The Scientist

» reagents, ecology and developmental biology

Most Recent

image: Finding Injury

Finding Injury

By | September 1, 2012

The brain’s phagocytes follow an ATP bread trail laid down by calcium waves to the site of damage.

0 Comments

image: Sharing Made Easy

Sharing Made Easy

By | September 1, 2012

Biological resource centers are bigger and better than ever before, storing and distributing shared reagents, plasmids, and more.

0 Comments

image: Down and Dirty

Down and Dirty

By | September 1, 2012

Diverse plant communities create a disease-fighting "soil genotype."

3 Comments

image: Good Vibrations

Good Vibrations

By | September 1, 2012

Researchers are learning how species from across the animal kingdom use seismic signals to mate, hunt, solve territorial disputes, and much more.

1 Comment

image: From Plants and Fungi to Clouds

From Plants and Fungi to Clouds

By | August 31, 2012

Salt compounds produced by plant and fungus species help form organic aerosols that form clouds and produce rain.

0 Comments

image: Stalking Sharks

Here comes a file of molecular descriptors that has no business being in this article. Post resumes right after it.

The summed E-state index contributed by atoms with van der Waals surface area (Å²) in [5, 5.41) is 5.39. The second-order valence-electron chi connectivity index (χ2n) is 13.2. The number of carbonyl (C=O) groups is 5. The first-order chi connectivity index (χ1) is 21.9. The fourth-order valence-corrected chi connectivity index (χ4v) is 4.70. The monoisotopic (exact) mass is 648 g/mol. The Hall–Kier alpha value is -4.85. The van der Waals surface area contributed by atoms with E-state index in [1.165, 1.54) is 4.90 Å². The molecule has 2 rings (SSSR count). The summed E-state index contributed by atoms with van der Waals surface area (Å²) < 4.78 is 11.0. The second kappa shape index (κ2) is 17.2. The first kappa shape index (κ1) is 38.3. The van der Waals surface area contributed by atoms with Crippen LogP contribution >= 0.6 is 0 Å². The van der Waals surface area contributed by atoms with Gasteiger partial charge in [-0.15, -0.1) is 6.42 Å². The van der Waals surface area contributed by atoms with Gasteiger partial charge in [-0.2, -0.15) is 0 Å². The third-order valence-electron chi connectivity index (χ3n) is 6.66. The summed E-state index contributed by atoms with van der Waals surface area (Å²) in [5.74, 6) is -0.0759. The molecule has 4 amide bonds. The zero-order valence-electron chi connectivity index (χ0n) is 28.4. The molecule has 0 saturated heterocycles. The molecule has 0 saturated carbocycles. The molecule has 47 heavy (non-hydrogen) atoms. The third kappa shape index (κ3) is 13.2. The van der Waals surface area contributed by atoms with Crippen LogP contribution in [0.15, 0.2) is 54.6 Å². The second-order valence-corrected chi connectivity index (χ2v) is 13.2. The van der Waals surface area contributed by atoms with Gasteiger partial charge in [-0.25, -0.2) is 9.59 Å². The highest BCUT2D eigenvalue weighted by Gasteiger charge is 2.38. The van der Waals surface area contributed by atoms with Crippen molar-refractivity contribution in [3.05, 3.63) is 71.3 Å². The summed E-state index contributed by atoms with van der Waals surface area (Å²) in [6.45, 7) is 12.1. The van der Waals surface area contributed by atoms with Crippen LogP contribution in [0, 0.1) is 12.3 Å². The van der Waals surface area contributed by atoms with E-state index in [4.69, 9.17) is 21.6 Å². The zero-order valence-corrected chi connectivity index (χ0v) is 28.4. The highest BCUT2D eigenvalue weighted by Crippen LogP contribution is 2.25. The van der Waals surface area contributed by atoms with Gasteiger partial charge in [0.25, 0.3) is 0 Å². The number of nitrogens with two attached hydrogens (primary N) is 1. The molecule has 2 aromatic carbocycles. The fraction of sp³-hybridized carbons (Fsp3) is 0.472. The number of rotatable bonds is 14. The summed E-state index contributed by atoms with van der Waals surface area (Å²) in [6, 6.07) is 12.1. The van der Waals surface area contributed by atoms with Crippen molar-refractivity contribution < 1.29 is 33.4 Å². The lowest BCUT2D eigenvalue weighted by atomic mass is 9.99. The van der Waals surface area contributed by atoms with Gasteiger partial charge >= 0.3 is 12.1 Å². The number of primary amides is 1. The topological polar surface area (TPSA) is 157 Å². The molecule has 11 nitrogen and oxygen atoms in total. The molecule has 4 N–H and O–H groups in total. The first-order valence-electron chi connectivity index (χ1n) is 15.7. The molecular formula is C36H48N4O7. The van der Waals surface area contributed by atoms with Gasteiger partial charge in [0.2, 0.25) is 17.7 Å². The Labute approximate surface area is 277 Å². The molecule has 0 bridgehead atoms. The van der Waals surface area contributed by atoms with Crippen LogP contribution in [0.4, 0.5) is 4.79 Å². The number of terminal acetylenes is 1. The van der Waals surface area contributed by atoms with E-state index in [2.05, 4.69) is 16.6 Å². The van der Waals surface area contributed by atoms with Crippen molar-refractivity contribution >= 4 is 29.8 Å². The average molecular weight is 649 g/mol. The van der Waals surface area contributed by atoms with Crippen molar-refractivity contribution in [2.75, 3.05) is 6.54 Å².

Stalking Sharks

By | August 30, 2012

Researchers monitor the movement of the Pacific’s largest predators and share the information with the world in real time.

0 Comments

image: Mothers-In-Law and Menopause

Mothers-In-Law and Menopause

By | August 23, 2012

Competition for resources between mothers- and daughters-in-law having children at the same time could have been a driver for the emergence of menopause.

3 Comments

image: Zoo Virus Swap

Zoo Virus Swap

By | August 17, 2012

A polar bear in a German zoo dies after contracting a virus normally found in zebras.

3 Comments

image: More Mutations in Fukushima Butterflies

More Mutations in Fukushima Butterflies

By | August 15, 2012

Researchers have found an increase in butterflies with unusual wing shapes, legs, and antennae than before the nuclear disaster.

0 Comments

image: Gene Variation within a Tree

Gene Variation within a Tree

By | August 13, 2012

The root system of a tree species is genetically different than the leaves of that individual, potentially modifying scientists’ understanding of evolution.

8 Comments

Popular Now

  1. Monsanto Buys Rights to CRISPR
    The Nutshell Monsanto Buys Rights to CRISPR

    The US agribusiness secures a global, nonexclusive licensing agreement from the Broad Institute to use the gene-editing technology for agricultural applications.

  2. How Plants Evolved Different Ways to Make Caffeine
  3. ESP on Trial
    Foundations ESP on Trial

    In the 1930s, parapsychologist Joseph Banks Rhine aimed to use scientific methods to confirm the existence of extrasensory perception, but faced criticisms of dubious analyses and irreproducible results.

  4. Another DNA Vaccine for Zika Shows Promise
RayBiotech